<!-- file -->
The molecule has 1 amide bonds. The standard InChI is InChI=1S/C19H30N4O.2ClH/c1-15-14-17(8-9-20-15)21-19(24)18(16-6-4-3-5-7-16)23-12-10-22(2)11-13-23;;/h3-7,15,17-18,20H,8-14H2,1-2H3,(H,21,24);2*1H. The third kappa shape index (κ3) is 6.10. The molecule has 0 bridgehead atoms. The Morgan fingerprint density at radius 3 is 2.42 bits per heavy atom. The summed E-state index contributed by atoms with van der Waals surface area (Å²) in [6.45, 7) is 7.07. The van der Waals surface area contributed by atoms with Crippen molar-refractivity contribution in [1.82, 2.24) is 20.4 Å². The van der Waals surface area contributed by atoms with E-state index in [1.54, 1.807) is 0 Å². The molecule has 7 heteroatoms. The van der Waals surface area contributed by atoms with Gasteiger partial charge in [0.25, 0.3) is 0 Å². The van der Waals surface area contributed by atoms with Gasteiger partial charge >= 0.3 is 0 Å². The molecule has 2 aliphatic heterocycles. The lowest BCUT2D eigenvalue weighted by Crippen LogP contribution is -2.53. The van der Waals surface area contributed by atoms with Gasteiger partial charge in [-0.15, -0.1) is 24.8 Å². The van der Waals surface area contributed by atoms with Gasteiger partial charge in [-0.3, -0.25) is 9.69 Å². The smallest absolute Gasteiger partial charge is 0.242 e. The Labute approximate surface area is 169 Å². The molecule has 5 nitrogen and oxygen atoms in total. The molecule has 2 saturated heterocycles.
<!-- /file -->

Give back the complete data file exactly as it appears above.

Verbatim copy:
The molecule has 1 amide bonds. The standard InChI is InChI=1S/C19H30N4O.2ClH/c1-15-14-17(8-9-20-15)21-19(24)18(16-6-4-3-5-7-16)23-12-10-22(2)11-13-23;;/h3-7,15,17-18,20H,8-14H2,1-2H3,(H,21,24);2*1H. The third kappa shape index (κ3) is 6.10. The molecule has 0 bridgehead atoms. The Morgan fingerprint density at radius 3 is 2.42 bits per heavy atom. The summed E-state index contributed by atoms with van der Waals surface area (Å²) in [6.45, 7) is 7.07. The van der Waals surface area contributed by atoms with Crippen molar-refractivity contribution in [1.82, 2.24) is 20.4 Å². The van der Waals surface area contributed by atoms with E-state index in [1.54, 1.807) is 0 Å². The molecule has 7 heteroatoms. The van der Waals surface area contributed by atoms with Gasteiger partial charge in [0.25, 0.3) is 0 Å². The van der Waals surface area contributed by atoms with Gasteiger partial charge >= 0.3 is 0 Å². The molecule has 2 aliphatic heterocycles. The lowest BCUT2D eigenvalue weighted by Crippen LogP contribution is -2.53. The van der Waals surface area contributed by atoms with Gasteiger partial charge in [-0.15, -0.1) is 24.8 Å². The van der Waals surface area contributed by atoms with Gasteiger partial charge in [-0.3, -0.25) is 9.69 Å². The smallest absolute Gasteiger partial charge is 0.242 e. The Labute approximate surface area is 169 Å². The molecule has 5 nitrogen and oxygen atoms in total. The molecule has 2 saturated heterocycles.